tendonitis, also sometimes called Achilles tendinitis, is a painful and often debilitating inflammation of the Achilles tendon (heel cord). The Achilles tendon is the largest and strongest tendon in
the body. It is located in the back of the lower leg, attaches to the heel bone (calcaneus), and connects the leg muscles to the foot. The Achilles tendon gives us the ability to rise up on our toes,
facilitating the act of walking, and Achilles tendonitis can make walking almost impossible. There are three stages of tendon inflammation, Peritenonitis, Tendinosis, Peritenonitis with tendinosis.
Peritenonitis is characterized by localized pain during or following activity. As this condition progresses, pain often develops earlier on during activity, with decreased activity, or while at rest.
Tendinosis is a degenerative condition that usually does not produce symptoms (i.e., is asymptomatic). It may cause swelling or a hard knot of tissue (nodule) on the back of the leg. Peritenonitis
with tendinosis results in pain and swelling with activity. As this condition progresses, partial or complete tendon rupture may occur. The overall incidence of Achilles tendonitis is unknown. The
condition occurs in approximately 6-18% of runners, and also is more common in athletes, especially in sports that involve jumping (e.g., basketball), and in people who do a lot of walking. Achilles
tendonitis that occurs as a result of arthritis in the heel is more common in people who are middle aged and older.
Achilles tendinitis may be caused by intensive hill running, sprinting, or stair climbing. Overuse resulting from the natural lack of flexibility in the calf muscles. Rapidly increasing intensity of
exercise, especially after a period of inactivity. Sudden and hard contraction of the calf muscles when exerting extra effort, like that in a final sprint or high jump.
People with Achilles tendinitis may experience pain during and after exercising. Running and jumping activities become painful and difficult. Symptoms include stiffness and pain in the back of the
ankle when pushing off the ball of the foot. For patients with chronic tendinitis (longer than six weeks), x-rays may reveal calcification (hardening of the tissue) in the tendon. Chronic tendinitis
can result in a breakdown of the tendon, or tendinosis, which weakens the tendon and may cause a rupture.
Laboratory studies usually are not necessary in evaluating and diagnosing an Achilles tendon rupture or injury, although evaluation may help to rule out some of the other possibilities in the
differential diagnosis. Imaging studies. Plain radiography: Radiographs are more useful for ruling out other injuries than for ruling in Achilles tendon ruptures. Ultrasonography: Ultrasonography of
the leg and thigh can help to evaluate the possibility of deep venous thrombosis and also can be used to rule out a Baker cyst; in experienced hands, ultrasonography can identify a ruptured Achilles
tendon or the signs of tendinosis. Magnetic resonance imaging (MRI): MRI can facilitate definitive diagnosis of a disrupted tendon and can be used to distinguish between paratenonitis, tendinosis,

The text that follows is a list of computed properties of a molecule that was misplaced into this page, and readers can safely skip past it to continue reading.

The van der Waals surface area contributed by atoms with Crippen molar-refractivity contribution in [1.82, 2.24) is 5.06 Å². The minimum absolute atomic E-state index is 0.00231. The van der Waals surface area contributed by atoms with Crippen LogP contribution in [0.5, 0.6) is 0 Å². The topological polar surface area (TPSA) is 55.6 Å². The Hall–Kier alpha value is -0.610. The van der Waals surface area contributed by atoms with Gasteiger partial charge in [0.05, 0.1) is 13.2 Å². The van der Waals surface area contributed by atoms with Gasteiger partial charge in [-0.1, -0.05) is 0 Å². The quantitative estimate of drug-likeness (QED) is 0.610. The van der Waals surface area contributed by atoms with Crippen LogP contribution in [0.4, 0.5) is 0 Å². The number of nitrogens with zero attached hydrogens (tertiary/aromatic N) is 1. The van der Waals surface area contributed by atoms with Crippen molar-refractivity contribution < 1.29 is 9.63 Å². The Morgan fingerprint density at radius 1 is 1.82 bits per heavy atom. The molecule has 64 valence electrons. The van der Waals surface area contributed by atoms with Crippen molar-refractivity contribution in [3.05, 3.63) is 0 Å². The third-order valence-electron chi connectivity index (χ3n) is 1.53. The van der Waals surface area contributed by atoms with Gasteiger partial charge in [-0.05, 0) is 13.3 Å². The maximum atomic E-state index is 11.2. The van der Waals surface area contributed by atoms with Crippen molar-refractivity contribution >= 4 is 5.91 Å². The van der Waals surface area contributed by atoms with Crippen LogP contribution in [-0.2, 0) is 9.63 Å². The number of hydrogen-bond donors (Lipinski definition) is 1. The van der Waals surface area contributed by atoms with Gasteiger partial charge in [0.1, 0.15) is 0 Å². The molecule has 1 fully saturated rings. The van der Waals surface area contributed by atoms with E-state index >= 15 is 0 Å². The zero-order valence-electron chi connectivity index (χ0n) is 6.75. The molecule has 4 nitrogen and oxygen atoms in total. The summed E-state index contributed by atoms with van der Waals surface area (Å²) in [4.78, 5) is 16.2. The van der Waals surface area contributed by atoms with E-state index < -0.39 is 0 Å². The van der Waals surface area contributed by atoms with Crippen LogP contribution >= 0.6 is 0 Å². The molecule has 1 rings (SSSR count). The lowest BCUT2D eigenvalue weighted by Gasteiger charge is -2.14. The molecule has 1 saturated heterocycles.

In order to treat the symptoms, antiflogistics or other anti-inflammatory therapy are often used. However these forms of therapy usually cannot prevent the injury to live on. Nevertheless patients
will always have to be encouraged to execute less burdening activities, so that the burden on the tendon decreases as well. Complete immobilisation should however be avoided, since it can cause
atrophy. Passive rehabilitation, Mobilisations can be used for dorsiflexion limitation of the talocrural joint and varus- or valgus limitation of the subtalar joint. Deep cross frictions (15 min).
It?s effectiveness is not scientifically proven and gives limited results. Recently, the use of Extracorporal Shock Wave Therapy was proven. Besides that, the application of ice can cause a short
decrease in pain and in swelling. Even though cryotherapy 2, 5 was not studied very thoroughly, recent research has shown that for injuries of soft tissue, applications of ice through a wet towel for
ten minutes are the most effective measures. Active rehabilitation, An active exercise program mostly includes eccentric exercises. This can be explained by the fact that eccentric muscle training
will lengthen the muscle fibres, which stimulates the collagen production. This form of therapy appears successful for mid-portion tendinosis, but has less effect with insertion tendinopathy. The
sensation of pain sets the beginning burdening of the patient and the progression of the exercises.
Surgery is considered the last resort and is often performed by an orthopedic surgeon. It is only recommended if all other treatment options have failed after at least six months. In this situation,
badly damaged portions of the tendon may be removed. If the tendon has ruptured, surgery is necessary to re-attach the tendon. Rehabilitation, including stretching and strength exercises, is started
soon after the surgery. In most cases, normal activities can be resumed after about 10 weeks. Return to competitive sport for some people may be delayed for about three to six months.
Your podiatrist will work with you to decrease your chances of re-developing tendinitis. He or she may create custom orthotics to help control the motion of your feet. He or she may also recommend
certain stretches or exercises to increase the tendon's elasticity and strengthen the muscles attached to the tendon. Gradually increasing your activity level with an appropriate training
schedule-building up to a 5K run, for instance, instead of simply tackling the whole course the first day-can also help prevent tendinitis.